Guyana Politics: Jagdeo cannot be Prime Minister either – prominent attorney explains

Jagdeo cannot be Prime Minister either – prominent attorney explains

Former President, Bharrat Jagdeo

This became pellucid yesterday after prominent Attorney-at-Law Sanjeev J. Datadin explained that the Constitution bars anyone who is ineligible of being President from being Prime Minister as well.

In an invited comment, Datadin said, “Article 101 subparagraph 1 of the Constitution is clear, very clear, that a person who is not eligible to be President is similarly not eligible to be Prime Minister. I think it would be difficult for an alternative interpretation of that article to be successful. In fact, there can be no alternative interpretation by anyone.”    

Datadin opined that the provisions of Article 101, 1 make good sense. He said, “I find this especially so, because someone who is Prime Minister would be required to act for the President on many occasions—if the President is ill, if he leaves the country, the Prime Minister will automatically be the person to act as President.

More importantly, God forbid something is to happen to the elected President, by operation of law, the Prime Minister would become the President.”

Datadin continued, “Now, if that person who is ineligible of being President is Prime Minister, it creates a circus of permutation as to what should and should not happen, a situation that is likely to create a Constitutional crisis and create uncertainty in the country. So, by my reading of Article 101, 1 of the Guyana Constitution, any person who is ineligible of being President cannot be Prime Minister.”

Yesterday saw the Caribbean Court of Justice (CCJ) upholding the Constitutional limit on terms for Heads of State in Guyana. After the ruling hit the online press, heated discussions erupted on social media on the domino effect of the ruling. Jagdeo is the only former President who is alive and has served two terms before. Hence, the discussion focused on him.

Former President, Donald Ramotar

Giving consideration to Jagdeo’s announcement over the weekend and again yesterday, that he will return to play a formal part of any People’s Progressive Party/Civic (PPP/C) government, many on social media said that Jagdeo could return as Prime Minister.
Also, sources within the PPP/C said that this was a “consideration” of Jagdeo’s.

Further, Kaieteur News contacted several persons within the PPP/C for comments. Most of those who answered the calls refused to comment on the record.

The only PPP/C official brave enough to go on record, speaking about the ruling and likeliness of contesting as Presidential Candidate, was former President Donald Ramotar.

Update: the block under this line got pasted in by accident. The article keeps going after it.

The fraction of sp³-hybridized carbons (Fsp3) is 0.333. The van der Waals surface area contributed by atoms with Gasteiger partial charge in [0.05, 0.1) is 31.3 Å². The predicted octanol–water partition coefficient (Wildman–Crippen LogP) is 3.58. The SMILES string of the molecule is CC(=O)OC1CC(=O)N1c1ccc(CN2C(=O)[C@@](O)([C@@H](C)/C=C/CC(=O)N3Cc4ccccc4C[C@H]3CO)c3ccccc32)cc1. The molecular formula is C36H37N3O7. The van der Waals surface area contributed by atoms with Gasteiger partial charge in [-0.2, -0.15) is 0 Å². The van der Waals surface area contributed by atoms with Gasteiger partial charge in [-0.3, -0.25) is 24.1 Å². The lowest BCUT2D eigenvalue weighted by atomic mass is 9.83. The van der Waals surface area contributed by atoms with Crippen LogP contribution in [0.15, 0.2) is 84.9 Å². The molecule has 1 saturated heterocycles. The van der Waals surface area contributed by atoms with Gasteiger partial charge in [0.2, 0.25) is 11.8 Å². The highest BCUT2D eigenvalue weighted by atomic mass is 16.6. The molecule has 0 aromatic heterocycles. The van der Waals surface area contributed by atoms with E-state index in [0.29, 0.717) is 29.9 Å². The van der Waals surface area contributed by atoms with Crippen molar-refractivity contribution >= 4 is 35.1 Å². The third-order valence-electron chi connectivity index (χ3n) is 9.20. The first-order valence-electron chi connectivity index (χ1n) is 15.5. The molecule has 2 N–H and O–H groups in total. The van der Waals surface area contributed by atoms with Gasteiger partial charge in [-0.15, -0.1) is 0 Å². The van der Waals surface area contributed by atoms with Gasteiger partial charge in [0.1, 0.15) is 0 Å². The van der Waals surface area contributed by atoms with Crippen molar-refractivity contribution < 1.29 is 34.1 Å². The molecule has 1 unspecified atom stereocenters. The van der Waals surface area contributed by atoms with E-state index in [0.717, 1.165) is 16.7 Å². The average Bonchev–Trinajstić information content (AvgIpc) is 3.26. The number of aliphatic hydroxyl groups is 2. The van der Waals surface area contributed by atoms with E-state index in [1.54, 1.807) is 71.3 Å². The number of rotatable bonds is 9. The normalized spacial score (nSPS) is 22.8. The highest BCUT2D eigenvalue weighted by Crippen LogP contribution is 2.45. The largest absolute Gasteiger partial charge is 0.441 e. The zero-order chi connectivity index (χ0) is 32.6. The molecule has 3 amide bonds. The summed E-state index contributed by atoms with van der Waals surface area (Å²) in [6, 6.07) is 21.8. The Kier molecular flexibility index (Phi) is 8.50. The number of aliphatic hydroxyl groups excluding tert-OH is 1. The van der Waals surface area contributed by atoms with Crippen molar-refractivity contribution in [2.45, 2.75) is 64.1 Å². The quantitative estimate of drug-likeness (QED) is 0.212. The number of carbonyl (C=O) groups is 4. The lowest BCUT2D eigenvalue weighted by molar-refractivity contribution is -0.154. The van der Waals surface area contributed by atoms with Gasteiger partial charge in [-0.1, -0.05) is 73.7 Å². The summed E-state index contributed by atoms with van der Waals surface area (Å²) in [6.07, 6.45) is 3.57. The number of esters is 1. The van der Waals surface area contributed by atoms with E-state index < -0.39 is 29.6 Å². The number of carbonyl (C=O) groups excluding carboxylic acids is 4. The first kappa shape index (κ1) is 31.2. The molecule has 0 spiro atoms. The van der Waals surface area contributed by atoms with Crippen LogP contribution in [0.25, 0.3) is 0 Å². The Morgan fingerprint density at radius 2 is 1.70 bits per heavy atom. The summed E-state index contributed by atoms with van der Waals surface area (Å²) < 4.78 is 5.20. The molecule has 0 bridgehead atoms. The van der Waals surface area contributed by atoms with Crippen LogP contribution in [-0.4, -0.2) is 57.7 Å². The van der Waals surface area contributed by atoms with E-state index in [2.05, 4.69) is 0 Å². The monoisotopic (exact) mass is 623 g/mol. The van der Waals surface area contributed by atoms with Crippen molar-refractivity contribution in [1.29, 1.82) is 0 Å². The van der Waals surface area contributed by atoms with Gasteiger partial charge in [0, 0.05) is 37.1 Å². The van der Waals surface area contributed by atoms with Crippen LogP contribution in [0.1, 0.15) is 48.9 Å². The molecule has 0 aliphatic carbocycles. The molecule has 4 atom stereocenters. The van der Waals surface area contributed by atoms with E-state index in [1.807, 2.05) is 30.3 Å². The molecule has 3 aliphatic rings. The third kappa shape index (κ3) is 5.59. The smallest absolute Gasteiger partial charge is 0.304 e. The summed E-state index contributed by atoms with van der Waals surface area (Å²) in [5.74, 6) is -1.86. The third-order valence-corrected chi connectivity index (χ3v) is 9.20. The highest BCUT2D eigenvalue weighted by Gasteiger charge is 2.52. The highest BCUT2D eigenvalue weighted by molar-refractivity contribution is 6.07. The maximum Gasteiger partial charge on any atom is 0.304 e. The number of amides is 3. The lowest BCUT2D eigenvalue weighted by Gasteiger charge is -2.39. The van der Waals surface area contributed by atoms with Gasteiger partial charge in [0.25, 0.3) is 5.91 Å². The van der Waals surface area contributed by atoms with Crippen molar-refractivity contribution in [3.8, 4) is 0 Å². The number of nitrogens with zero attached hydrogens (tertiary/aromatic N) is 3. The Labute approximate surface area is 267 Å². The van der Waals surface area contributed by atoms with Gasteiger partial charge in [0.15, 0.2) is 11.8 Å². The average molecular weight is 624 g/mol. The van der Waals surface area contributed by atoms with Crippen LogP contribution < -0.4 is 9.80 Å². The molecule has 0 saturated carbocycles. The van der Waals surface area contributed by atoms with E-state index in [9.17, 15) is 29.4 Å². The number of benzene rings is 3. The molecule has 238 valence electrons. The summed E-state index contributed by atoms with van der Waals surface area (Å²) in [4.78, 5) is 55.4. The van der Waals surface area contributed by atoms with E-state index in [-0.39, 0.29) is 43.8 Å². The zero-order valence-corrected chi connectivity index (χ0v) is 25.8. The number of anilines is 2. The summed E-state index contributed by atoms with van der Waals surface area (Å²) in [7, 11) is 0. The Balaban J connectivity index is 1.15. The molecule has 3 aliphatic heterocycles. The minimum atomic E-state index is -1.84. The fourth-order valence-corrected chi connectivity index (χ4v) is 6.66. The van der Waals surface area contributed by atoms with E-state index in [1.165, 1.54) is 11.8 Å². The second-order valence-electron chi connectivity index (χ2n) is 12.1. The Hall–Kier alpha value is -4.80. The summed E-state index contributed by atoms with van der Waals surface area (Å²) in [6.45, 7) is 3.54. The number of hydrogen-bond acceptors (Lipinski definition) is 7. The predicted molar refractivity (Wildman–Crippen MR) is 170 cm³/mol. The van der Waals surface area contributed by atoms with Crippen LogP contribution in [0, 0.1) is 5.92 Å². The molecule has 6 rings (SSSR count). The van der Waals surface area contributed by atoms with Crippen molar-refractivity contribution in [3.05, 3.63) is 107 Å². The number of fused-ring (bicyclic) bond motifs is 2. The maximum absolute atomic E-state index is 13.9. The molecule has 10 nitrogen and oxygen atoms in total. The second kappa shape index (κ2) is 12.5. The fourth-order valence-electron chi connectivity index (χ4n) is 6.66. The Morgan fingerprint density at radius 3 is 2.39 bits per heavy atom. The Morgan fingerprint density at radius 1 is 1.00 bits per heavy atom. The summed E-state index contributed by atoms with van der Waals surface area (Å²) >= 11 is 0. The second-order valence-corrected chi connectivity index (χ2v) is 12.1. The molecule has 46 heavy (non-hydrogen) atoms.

Speaking on the ruling, he said, “I always thought the decision could have gone both ways. I am therefore not surprised at the decision. I think the process that we went through for us to change the Constitution was very broad and extensive, and therefore I am not surprised that the decision is what it is.”

He said, “It is not a question of if I support it or not. I accept it…I do not think it (the ruling is a bad thing.”

Ramotar only served one term as President. His term was less than the usual five years as he was forced to call elections after he prorogued Parliament to prevent the passing of a No Confidence Motion against him.

This newspaper asked Ramotar if he was willing to serve as President again, he said, “That is not for me to decide, I have always been a party man, a PPP man.”

He said that if the Party decides that it wants him to run again, “I will have to take it into very serious consideration.”

Attorney at Law, Sanjeev Datadin

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  • Emanuel  On 06/28/2018 at 12:50 am

    Time for Jag to ride off into the sunset. He has had his day and now nightfall has descended on his ambitions.

  • Emanuel  On 06/28/2018 at 12:50 am

    Time for Jag to ride off into the sunset. He has had his day and now nightfall has descended on his ambitions.

  • Discuss  On 07/01/2018 at 12:20 pm

    Attorney Datadin a question to you:- Did the ruling ever address “acting President” or did it only seek to address the substantitive position. Can’t it be argued that the substantive differs from acting and consequently, one can have it clearly defined that if the interpretation is that the ruling did address this aspect, then it is a simple solution, the Prime Minister never acts as President in the case of Bharat Jagdeo specifically. A simple tweeking of the constitution is all it takes. Bharat Jagdeo should there not be ruled out as Prime Minister.
    This is all turning out to be that a multitude of individuals in government and around Jagdeo
    does not have the academic, intellectual capacity to counter Jagdeo and they are invoking all manner of mechanisms to wish him away, rather than be principled like Ramotar and explain that it was the PPP’s position to to limit the term limit which was done under Jagdeo’s tenure. He wasn’t pressured to do it. He infact articulated that very position.

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